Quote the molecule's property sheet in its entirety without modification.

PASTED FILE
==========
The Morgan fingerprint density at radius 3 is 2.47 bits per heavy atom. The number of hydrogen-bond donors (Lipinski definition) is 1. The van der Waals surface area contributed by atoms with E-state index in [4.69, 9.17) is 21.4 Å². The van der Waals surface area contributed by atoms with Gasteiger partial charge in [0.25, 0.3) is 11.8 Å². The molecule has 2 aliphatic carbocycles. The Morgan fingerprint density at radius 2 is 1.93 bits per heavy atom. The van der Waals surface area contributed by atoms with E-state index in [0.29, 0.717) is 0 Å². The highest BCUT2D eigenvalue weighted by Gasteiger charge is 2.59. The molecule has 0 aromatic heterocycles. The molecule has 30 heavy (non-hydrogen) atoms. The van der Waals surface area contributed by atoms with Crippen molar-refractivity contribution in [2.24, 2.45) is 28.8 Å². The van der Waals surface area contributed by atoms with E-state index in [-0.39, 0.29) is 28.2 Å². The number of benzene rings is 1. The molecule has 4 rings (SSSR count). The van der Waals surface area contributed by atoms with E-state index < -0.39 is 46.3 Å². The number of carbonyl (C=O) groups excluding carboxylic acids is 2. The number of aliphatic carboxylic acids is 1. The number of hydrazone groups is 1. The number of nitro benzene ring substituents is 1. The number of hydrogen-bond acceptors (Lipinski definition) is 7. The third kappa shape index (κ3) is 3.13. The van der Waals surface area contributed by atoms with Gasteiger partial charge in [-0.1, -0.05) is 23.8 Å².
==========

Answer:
The Morgan fingerprint density at radius 3 is 2.47 bits per heavy atom. The number of hydrogen-bond donors (Lipinski definition) is 1. The van der Waals surface area contributed by atoms with E-state index in [4.69, 9.17) is 21.4 Å². The van der Waals surface area contributed by atoms with Gasteiger partial charge in [0.25, 0.3) is 11.8 Å². The molecule has 2 aliphatic carbocycles. The Morgan fingerprint density at radius 2 is 1.93 bits per heavy atom. The van der Waals surface area contributed by atoms with E-state index in [0.29, 0.717) is 0 Å². The highest BCUT2D eigenvalue weighted by Gasteiger charge is 2.59. The molecule has 0 aromatic heterocycles. The molecule has 30 heavy (non-hydrogen) atoms. The van der Waals surface area contributed by atoms with Crippen molar-refractivity contribution in [2.24, 2.45) is 28.8 Å². The van der Waals surface area contributed by atoms with E-state index in [-0.39, 0.29) is 28.2 Å². The number of benzene rings is 1. The molecule has 4 rings (SSSR count). The van der Waals surface area contributed by atoms with E-state index < -0.39 is 46.3 Å². The number of carbonyl (C=O) groups excluding carboxylic acids is 2. The number of aliphatic carboxylic acids is 1. The number of hydrazone groups is 1. The number of nitro benzene ring substituents is 1. The number of hydrogen-bond acceptors (Lipinski definition) is 7. The third kappa shape index (κ3) is 3.13. The van der Waals surface area contributed by atoms with Gasteiger partial charge in [-0.1, -0.05) is 23.8 Å².